Friday’s Column: Brent’s Bent
With Christmas on Sunday, thoughts turn to the Christ child, born between 6 and 4 B.C. in Bethlehem. While the baby Jesus is the focus of most of the debate surrounding the innumerable nativity scenes that dot lawns and yards across the United States, His mother, Mary, is a divisive figure in her own right. In his purported “translation” of the Bible, Thomas Jefferson, for instance, left out the story of Jesus’ virgin birth. As with many others, Jefferson disbelieved in miracles. Before IVF, such an unconventional conception would have been unthinkable for the erudite of the Age of Enlightenment. However, some Christian groups today don’t believe in the virgin birth of Jesus. One way that the latter rationalizes their view is to point out that the word translated as “virgin” (almah) can likewise mean a young woman.
There seems to be no reason it can’t mean both “virgin” and “young woman.” Those preoccupied with the debate over the virgin birth of Christ miss the other point of Isaiah 7.14. Aram and Israel threatened King Ahaz of Judah. Ahaz’s fear was palpable. God instructed Ahaz to request a sign to indicate Judah’s deliverance. God told Ahaz that he could even ask for something extraordinary. Ahaz was not a righteous king, but he pretended to be godly here by saying he would not test God. To this, God replied with the words most commonly associated with Jesus: “Behold, the virgin will conceive and give birth to a son, and she will name Him Immanuel” (NASB). God revealed that this was a sign He would send to Ahaz. Moreover, God would remove the danger posed by Aram and Israel before this child reached adulthood (Isaiah 7.16).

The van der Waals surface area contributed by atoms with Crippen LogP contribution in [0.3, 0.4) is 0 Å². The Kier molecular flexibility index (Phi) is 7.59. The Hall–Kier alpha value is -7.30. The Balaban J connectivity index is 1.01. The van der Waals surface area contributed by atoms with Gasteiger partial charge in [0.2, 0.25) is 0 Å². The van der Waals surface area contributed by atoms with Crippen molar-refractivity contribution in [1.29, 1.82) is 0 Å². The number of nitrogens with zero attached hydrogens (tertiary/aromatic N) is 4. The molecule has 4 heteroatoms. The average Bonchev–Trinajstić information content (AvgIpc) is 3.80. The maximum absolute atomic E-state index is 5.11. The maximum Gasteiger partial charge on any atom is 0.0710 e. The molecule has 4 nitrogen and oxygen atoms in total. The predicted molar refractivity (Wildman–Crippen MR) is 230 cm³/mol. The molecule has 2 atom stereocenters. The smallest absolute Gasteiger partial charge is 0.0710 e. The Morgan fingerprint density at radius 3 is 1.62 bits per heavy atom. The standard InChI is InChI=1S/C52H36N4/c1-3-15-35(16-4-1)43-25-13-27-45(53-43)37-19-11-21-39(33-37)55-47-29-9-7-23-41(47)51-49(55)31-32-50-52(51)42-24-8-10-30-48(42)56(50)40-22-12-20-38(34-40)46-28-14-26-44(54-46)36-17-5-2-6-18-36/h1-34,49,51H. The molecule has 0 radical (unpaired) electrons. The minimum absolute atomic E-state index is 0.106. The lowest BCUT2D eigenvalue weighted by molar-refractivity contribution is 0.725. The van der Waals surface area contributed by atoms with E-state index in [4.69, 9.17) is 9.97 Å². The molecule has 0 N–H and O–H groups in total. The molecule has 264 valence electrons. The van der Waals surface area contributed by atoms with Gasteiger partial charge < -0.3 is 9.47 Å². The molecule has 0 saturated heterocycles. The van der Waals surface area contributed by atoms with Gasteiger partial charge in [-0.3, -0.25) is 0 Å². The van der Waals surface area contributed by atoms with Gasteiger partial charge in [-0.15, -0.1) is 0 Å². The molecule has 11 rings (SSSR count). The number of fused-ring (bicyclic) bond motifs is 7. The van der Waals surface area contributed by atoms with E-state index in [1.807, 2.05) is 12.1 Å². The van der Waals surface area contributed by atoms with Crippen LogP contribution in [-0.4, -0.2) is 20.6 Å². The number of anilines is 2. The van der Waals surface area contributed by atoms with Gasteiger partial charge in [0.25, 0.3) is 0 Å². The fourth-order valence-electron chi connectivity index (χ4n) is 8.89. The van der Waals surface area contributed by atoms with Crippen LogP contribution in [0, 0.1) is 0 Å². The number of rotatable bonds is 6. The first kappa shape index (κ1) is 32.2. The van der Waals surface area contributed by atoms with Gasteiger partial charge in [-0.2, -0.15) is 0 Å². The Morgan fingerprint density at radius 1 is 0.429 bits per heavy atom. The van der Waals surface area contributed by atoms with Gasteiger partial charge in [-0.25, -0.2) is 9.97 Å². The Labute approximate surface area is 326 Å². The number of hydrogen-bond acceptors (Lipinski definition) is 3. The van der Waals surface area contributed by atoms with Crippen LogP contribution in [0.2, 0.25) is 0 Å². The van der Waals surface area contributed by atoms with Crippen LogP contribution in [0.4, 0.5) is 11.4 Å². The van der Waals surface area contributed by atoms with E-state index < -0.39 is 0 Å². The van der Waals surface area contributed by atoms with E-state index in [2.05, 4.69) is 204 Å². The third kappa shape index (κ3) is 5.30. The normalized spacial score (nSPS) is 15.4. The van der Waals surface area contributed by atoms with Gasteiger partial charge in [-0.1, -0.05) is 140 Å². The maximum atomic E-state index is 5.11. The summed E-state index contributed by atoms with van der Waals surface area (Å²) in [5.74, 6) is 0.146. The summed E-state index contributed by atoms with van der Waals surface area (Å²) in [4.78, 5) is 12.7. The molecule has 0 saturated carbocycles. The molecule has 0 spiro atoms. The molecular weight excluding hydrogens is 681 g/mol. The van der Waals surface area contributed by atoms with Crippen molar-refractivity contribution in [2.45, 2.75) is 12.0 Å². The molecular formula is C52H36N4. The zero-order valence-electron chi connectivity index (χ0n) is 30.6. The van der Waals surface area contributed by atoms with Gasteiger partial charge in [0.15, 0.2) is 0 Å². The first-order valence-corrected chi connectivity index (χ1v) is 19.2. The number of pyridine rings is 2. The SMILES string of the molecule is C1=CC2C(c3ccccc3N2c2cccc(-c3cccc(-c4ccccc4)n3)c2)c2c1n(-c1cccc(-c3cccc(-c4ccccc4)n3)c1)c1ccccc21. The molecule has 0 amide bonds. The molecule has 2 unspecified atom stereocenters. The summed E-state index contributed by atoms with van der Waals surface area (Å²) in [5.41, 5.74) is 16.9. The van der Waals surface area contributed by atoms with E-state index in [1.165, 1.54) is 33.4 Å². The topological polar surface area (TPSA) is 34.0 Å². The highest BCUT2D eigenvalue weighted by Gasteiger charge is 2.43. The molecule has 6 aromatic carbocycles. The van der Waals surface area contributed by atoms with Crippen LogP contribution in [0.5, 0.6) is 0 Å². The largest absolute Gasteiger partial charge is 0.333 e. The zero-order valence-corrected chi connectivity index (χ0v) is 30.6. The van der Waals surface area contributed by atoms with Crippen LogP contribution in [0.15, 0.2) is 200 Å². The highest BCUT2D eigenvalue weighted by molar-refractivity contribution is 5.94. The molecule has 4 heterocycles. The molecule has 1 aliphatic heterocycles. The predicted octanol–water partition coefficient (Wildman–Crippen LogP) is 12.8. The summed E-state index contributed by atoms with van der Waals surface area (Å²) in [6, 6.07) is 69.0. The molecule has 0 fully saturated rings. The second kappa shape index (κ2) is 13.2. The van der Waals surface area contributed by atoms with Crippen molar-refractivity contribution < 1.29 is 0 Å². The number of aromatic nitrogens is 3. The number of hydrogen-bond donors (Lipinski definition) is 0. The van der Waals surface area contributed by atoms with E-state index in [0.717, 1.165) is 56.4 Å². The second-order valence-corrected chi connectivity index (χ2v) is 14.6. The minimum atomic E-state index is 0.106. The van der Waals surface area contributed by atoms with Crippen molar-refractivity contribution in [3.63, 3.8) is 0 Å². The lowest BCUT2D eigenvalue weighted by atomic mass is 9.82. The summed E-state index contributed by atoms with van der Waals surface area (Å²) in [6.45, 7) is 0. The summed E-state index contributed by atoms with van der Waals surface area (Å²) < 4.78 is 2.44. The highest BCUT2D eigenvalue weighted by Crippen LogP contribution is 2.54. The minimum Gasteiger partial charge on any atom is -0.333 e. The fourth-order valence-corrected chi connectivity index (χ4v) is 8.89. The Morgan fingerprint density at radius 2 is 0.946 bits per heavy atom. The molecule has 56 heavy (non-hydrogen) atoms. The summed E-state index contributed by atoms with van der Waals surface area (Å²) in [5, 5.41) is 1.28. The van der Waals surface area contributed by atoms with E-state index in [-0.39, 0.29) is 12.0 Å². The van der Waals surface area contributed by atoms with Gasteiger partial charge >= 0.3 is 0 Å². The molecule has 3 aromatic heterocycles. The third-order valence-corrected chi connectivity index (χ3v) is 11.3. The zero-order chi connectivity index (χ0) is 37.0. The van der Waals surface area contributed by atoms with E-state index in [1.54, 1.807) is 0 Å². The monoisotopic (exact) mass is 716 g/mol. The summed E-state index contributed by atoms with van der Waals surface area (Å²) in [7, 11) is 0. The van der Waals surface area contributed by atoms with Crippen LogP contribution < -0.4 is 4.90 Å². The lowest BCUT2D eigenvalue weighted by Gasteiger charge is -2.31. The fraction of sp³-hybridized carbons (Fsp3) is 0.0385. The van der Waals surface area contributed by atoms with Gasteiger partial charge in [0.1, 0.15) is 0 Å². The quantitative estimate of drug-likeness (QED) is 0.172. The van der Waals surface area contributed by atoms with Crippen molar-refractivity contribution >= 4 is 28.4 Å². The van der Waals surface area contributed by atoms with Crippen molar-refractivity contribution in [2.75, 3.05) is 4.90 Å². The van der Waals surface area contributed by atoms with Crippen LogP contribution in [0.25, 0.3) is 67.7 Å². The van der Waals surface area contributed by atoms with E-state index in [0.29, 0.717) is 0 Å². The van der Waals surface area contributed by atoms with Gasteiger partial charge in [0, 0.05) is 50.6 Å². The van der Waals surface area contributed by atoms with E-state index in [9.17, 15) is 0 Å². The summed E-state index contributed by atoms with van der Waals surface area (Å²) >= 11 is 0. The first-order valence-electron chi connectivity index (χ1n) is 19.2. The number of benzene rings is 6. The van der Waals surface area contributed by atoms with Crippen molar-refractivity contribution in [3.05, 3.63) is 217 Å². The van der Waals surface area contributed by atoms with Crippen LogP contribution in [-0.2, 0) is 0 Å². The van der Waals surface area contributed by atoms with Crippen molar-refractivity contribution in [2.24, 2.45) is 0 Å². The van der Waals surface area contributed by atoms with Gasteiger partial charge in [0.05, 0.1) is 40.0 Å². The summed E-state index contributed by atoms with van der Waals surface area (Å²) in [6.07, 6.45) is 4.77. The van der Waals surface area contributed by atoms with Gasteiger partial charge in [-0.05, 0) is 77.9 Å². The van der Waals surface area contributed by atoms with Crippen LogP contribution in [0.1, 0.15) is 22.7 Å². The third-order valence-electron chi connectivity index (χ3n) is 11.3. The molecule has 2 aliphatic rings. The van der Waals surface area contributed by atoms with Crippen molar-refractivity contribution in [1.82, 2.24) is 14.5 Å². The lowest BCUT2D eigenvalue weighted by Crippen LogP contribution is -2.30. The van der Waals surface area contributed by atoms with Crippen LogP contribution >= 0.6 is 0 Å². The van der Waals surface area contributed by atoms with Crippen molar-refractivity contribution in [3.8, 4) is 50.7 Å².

I’ve seen well-intentioned brothers argue that this prophecy can only refer to Jesus’ virgin birth and that we must not permit others to interpret it as referring to a young woman. However, I wonder what good a sign concerning Christ would have done King Ahaz. Ahaz was a historical figure who existed more than 700 years before the birth of Christ. How could a messianic prophecy promise Ahaz that Judah would not fall? The answer is that it couldn’t. Ahaz required immediate fulfillment. In the following chapter, Isaiah documents the event as having been accomplished. Isaiah and his wife had a son, and his birth foretold that the Assyrians would plunder those who opposed Judah (Isaiah 8.1-4). The prophetess was not a virgin since she and Isaiah were married and had given birth to at least one of Isaiah’s children (Isaiah 7.3). Thus, a young woman was the immediate realization of the sign, but a virgin was the ultimate fulfillment.
The sign’s demands tested the faith of Joseph and Ahaz, but Joseph succeeded where Ahaz did not. Ahaz needed to trust God and wait for the sign He promised. But Ahaz sought out the Assyrians and allied with them (2 Chronicles 28.16). Joseph was well aware that a virgin could not normally conceive a child. Therefore, he was going to dissolve his relationship with Mary privately. But an angel announced to Joseph that Mary was carrying a child the Holy Spirit conceived. Joseph believed the prophetic sign from God and acted accordingly. Joseph’s response should be ours today. Rather than quibble over the precise definition of “almah,” we should believe that God means what He says.